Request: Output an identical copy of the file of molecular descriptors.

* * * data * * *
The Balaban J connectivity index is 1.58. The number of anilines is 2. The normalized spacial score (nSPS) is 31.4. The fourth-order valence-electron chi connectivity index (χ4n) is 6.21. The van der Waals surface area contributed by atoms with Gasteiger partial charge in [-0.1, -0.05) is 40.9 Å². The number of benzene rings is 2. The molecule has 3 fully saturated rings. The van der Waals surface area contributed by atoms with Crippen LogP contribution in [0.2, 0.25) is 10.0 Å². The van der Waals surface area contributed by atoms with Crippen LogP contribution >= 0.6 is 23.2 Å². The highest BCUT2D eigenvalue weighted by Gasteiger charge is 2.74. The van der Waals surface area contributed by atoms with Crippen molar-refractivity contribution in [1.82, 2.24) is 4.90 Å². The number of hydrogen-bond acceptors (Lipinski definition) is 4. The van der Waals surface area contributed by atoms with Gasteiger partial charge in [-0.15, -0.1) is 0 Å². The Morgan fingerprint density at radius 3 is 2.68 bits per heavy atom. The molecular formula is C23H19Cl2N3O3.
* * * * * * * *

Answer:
The Balaban J connectivity index is 1.58. The number of anilines is 2. The normalized spacial score (nSPS) is 31.4. The fourth-order valence-electron chi connectivity index (χ4n) is 6.21. The van der Waals surface area contributed by atoms with Gasteiger partial charge in [-0.1, -0.05) is 40.9 Å². The number of benzene rings is 2. The molecule has 3 fully saturated rings. The van der Waals surface area contributed by atoms with Crippen LogP contribution in [0.2, 0.25) is 10.0 Å². The van der Waals surface area contributed by atoms with Crippen LogP contribution >= 0.6 is 23.2 Å². The highest BCUT2D eigenvalue weighted by Gasteiger charge is 2.74. The van der Waals surface area contributed by atoms with Crippen molar-refractivity contribution in [1.82, 2.24) is 4.90 Å². The number of hydrogen-bond acceptors (Lipinski definition) is 4. The van der Waals surface area contributed by atoms with Gasteiger partial charge in [-0.15, -0.1) is 0 Å². The Morgan fingerprint density at radius 3 is 2.68 bits per heavy atom. The molecular formula is C23H19Cl2N3O3.